However, given that all the measurements in this study seem to move in a similar direction for each group and consistent with the interventions, it is probably okay but we do need to watch out for this type of thing.

Whilst on this subject of measurements, the one they used in the trial does not appear to have been validated anywhere. They were similar to those used in the authors’ previous paper on rudeness looking at individuals but tweaked slightly to reflect team skills rather than those of individuals. On a positive note, the two-person team doing the assessments were blinded, had good training and their inter-rater reliability was reported as moderate to high.

5) Outcomes: The mean difference between the rudeness and control groups for general teamwork and general therapeutic performance were 0.37 and 0.57 respectively on a 5-point Likert scale. This was statistically significant difference, but we do not know if this would be clinically significant.

More importantly we have no knowledge on whether the rudeness negatively effecting the team work and therapeutic performance has any impact on any patient-oriented outcomes.

Even if CBM mitigates the negative impact of rudeness on those measurements does it result in a net patient-oriented benefit? These are important questions that still remain, and we would encourage the authors to consider exploring these additional important questions.

Comment on Authors’ Conclusion Compared to SGEM Conclusion: We generally agree with their conclusions, although we might ask the authors nicely if they would tone the certainty in their language down a bit given the limitations of the study design and results that we have discussed.


SGEM Bottom Line: Rudeness can have an impact upon how medical teams function and there may be a way to mitigate staff against this negative influence.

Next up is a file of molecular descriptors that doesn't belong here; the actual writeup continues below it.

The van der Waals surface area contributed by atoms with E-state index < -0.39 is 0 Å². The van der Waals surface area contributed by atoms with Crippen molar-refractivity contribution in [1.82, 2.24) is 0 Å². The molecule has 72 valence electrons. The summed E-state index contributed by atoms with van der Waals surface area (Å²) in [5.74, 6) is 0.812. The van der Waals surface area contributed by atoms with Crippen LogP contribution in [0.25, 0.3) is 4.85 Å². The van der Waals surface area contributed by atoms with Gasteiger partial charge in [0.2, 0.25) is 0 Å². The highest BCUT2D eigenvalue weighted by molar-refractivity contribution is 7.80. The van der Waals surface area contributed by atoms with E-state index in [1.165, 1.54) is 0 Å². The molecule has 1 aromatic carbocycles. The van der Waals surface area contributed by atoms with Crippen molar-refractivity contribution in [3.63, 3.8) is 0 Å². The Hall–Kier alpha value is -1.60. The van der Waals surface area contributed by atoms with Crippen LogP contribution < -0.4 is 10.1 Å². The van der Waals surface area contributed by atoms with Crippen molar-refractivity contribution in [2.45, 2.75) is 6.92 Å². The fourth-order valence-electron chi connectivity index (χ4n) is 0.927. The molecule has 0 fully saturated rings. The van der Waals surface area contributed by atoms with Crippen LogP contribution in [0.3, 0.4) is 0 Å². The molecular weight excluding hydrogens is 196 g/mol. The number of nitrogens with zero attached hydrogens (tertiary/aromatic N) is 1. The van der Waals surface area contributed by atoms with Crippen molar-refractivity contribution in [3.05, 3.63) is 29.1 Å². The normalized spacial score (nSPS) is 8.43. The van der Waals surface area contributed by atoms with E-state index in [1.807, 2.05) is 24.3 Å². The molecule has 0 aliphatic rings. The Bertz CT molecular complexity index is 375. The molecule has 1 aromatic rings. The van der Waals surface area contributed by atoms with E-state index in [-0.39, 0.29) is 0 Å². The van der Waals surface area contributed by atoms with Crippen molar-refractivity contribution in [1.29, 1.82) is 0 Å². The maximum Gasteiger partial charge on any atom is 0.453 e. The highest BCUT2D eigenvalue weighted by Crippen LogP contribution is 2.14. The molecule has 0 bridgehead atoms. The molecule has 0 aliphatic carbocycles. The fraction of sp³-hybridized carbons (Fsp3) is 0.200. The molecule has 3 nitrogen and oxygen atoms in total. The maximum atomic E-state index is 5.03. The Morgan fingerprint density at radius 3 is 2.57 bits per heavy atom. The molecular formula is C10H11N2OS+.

Case Resolution: Whilst waiting for further information about practical use of CBM, you decide to try and reduce the amount of rudeness in your department by setting a good example to others. You also have a private conversation with Rudy later about his derogatory comment about the EM staff and politely discuss it could be perceived and negatively impact the team performance during resuscitations. In addition, you use this event as a teaching opportunity for your staff to explore the topic of rudeness, explain the impact it can have on team performance and encourage them to try and always be kind to patients and each other.

Dr. Simon McCormick

Clinical Application: We are unsure how to apply this information clinically. It does appear that rudeness can have an impact on team performance. What we do not know is if it has a negative impact on patient-oriented outcomes in the ED. In addition, would CBM mitigate the effect of rudeness in this clinical setting?

What Do I Tell the Team? Sometimes patients and relatives can be rude to us, but  we can also be very rude to each other. It is a practice of tribalism that has gone on for too long in medicine. This can have a negative influence on our team performance and could impact patient care and safety. Let’s try to be kind to each other and always remember that we are all working for the best interest of the patients.

Keener Kontest: Last weeks’ winner was Noel Blanco from El Paso, Texas. He knew 22,000 Canadians are estimated to die each year due to adverse drug reactions?

Listen to the SGEM podcast on iTunes to hear this the new keener question. If you know the answer send an email to TheSGEM@gmail.com with “keener” in the subject line. The first correct answer will receive a cool skeptical prize.

Other FOAMed:


Remember to be skeptical of anything you learn, even if you heard it on the Skeptics’ Guide to Emergency Medicine.


References:

  1. Pennebaker JW, Seagal JD. Forming a story: the health benefits of narrative. J Clin Psychol. 1999;55(10):1243–1254